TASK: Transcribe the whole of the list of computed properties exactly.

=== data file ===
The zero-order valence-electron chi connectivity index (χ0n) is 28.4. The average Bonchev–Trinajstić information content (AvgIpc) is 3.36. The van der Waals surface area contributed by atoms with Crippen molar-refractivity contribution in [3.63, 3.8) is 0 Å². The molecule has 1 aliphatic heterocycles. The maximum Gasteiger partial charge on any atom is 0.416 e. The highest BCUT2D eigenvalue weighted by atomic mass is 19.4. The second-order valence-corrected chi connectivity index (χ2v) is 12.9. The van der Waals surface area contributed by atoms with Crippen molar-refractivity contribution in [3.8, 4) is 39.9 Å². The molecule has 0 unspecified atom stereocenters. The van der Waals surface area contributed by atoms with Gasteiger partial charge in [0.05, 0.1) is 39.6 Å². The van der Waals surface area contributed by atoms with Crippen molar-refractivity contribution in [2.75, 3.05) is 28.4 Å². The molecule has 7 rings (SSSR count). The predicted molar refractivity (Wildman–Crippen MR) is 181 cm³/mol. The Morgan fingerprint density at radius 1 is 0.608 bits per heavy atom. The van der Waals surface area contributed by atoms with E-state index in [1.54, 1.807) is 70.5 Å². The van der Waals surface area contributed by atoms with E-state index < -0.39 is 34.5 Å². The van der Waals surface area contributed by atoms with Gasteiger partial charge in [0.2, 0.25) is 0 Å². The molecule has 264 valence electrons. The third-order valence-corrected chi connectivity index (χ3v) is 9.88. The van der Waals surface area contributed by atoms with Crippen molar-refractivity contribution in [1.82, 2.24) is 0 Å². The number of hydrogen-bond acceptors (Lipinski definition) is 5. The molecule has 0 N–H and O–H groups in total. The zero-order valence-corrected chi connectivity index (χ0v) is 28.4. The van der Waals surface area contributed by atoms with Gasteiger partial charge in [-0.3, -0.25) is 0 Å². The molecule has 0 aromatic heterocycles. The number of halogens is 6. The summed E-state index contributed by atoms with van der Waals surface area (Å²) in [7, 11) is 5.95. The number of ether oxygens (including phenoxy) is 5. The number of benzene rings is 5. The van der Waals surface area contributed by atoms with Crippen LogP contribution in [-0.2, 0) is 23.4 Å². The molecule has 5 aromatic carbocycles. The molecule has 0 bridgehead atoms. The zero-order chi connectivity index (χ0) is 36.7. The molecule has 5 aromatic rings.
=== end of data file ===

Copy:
The zero-order valence-electron chi connectivity index (χ0n) is 28.4. The average Bonchev–Trinajstić information content (AvgIpc) is 3.36. The van der Waals surface area contributed by atoms with Crippen molar-refractivity contribution in [3.63, 3.8) is 0 Å². The molecule has 1 aliphatic heterocycles. The maximum Gasteiger partial charge on any atom is 0.416 e. The highest BCUT2D eigenvalue weighted by atomic mass is 19.4. The second-order valence-corrected chi connectivity index (χ2v) is 12.9. The van der Waals surface area contributed by atoms with Crippen molar-refractivity contribution in [3.8, 4) is 39.9 Å². The molecule has 0 unspecified atom stereocenters. The van der Waals surface area contributed by atoms with Gasteiger partial charge in [0.05, 0.1) is 39.6 Å². The van der Waals surface area contributed by atoms with Crippen molar-refractivity contribution in [2.75, 3.05) is 28.4 Å². The molecule has 7 rings (SSSR count). The predicted molar refractivity (Wildman–Crippen MR) is 181 cm³/mol. The Morgan fingerprint density at radius 1 is 0.608 bits per heavy atom. The van der Waals surface area contributed by atoms with E-state index in [1.54, 1.807) is 70.5 Å². The van der Waals surface area contributed by atoms with E-state index < -0.39 is 34.5 Å². The van der Waals surface area contributed by atoms with Gasteiger partial charge in [0.2, 0.25) is 0 Å². The molecule has 264 valence electrons. The third-order valence-corrected chi connectivity index (χ3v) is 9.88. The van der Waals surface area contributed by atoms with Crippen molar-refractivity contribution in [1.82, 2.24) is 0 Å². The number of hydrogen-bond acceptors (Lipinski definition) is 5. The molecule has 0 N–H and O–H groups in total. The zero-order valence-corrected chi connectivity index (χ0v) is 28.4. The van der Waals surface area contributed by atoms with Gasteiger partial charge in [-0.3, -0.25) is 0 Å². The molecule has 0 aromatic heterocycles. The number of halogens is 6. The summed E-state index contributed by atoms with van der Waals surface area (Å²) in [7, 11) is 5.95. The number of ether oxygens (including phenoxy) is 5. The number of benzene rings is 5. The van der Waals surface area contributed by atoms with Crippen LogP contribution in [-0.2, 0) is 23.4 Å². The molecule has 5 aromatic carbocycles. The molecule has 0 bridgehead atoms. The zero-order chi connectivity index (χ0) is 36.7. The molecule has 5 aromatic rings.